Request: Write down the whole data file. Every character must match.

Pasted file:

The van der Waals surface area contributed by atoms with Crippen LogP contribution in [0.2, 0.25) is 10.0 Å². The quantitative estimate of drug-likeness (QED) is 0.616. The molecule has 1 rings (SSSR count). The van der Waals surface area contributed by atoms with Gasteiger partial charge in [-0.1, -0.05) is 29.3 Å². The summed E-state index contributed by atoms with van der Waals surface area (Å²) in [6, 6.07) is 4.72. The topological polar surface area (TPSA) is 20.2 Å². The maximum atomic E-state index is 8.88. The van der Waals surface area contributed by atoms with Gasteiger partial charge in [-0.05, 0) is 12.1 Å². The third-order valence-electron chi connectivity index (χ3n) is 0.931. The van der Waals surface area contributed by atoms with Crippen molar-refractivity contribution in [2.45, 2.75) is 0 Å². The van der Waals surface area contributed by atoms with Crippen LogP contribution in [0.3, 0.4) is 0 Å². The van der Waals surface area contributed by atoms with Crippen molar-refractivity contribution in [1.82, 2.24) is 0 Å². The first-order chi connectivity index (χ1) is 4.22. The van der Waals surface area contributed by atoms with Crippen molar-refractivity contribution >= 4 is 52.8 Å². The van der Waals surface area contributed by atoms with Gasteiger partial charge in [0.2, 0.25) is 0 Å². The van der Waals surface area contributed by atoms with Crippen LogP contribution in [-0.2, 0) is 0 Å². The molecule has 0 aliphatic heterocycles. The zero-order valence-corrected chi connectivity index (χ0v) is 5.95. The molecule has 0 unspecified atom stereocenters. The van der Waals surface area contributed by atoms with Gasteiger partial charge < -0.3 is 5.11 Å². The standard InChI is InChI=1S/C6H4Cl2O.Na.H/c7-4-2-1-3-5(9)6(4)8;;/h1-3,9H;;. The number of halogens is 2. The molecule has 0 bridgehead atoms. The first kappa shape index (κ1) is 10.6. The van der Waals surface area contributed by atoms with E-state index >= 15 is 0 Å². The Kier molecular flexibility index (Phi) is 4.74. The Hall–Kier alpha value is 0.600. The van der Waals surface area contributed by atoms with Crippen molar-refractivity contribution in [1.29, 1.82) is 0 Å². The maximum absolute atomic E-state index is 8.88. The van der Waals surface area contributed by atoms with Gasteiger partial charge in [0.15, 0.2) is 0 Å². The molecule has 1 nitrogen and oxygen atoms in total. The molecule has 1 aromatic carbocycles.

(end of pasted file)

The van der Waals surface area contributed by atoms with Crippen LogP contribution in [0.2, 0.25) is 10.0 Å². The quantitative estimate of drug-likeness (QED) is 0.616. The molecule has 1 rings (SSSR count). The van der Waals surface area contributed by atoms with Gasteiger partial charge in [-0.1, -0.05) is 29.3 Å². The summed E-state index contributed by atoms with van der Waals surface area (Å²) in [6, 6.07) is 4.72. The topological polar surface area (TPSA) is 20.2 Å². The maximum atomic E-state index is 8.88. The van der Waals surface area contributed by atoms with Gasteiger partial charge in [-0.05, 0) is 12.1 Å². The third-order valence-electron chi connectivity index (χ3n) is 0.931. The van der Waals surface area contributed by atoms with Crippen molar-refractivity contribution in [2.45, 2.75) is 0 Å². The van der Waals surface area contributed by atoms with Crippen LogP contribution in [0.3, 0.4) is 0 Å². The van der Waals surface area contributed by atoms with Crippen molar-refractivity contribution in [1.82, 2.24) is 0 Å². The first-order chi connectivity index (χ1) is 4.22. The van der Waals surface area contributed by atoms with Crippen molar-refractivity contribution >= 4 is 52.8 Å². The van der Waals surface area contributed by atoms with Gasteiger partial charge in [0.2, 0.25) is 0 Å². The van der Waals surface area contributed by atoms with Crippen LogP contribution in [-0.2, 0) is 0 Å². The molecule has 0 aliphatic heterocycles. The zero-order valence-corrected chi connectivity index (χ0v) is 5.95. The molecule has 0 unspecified atom stereocenters. The van der Waals surface area contributed by atoms with Gasteiger partial charge < -0.3 is 5.11 Å². The standard InChI is InChI=1S/C6H4Cl2O.Na.H/c7-4-2-1-3-5(9)6(4)8;;/h1-3,9H;;. The number of halogens is 2. The molecule has 0 bridgehead atoms. The first kappa shape index (κ1) is 10.6. The van der Waals surface area contributed by atoms with E-state index >= 15 is 0 Å². The Kier molecular flexibility index (Phi) is 4.74. The Hall–Kier alpha value is 0.600. The van der Waals surface area contributed by atoms with Crippen molar-refractivity contribution in [1.29, 1.82) is 0 Å². The maximum absolute atomic E-state index is 8.88. The van der Waals surface area contributed by atoms with Gasteiger partial charge in [0.15, 0.2) is 0 Å². The molecule has 1 nitrogen and oxygen atoms in total. The molecule has 1 aromatic carbocycles.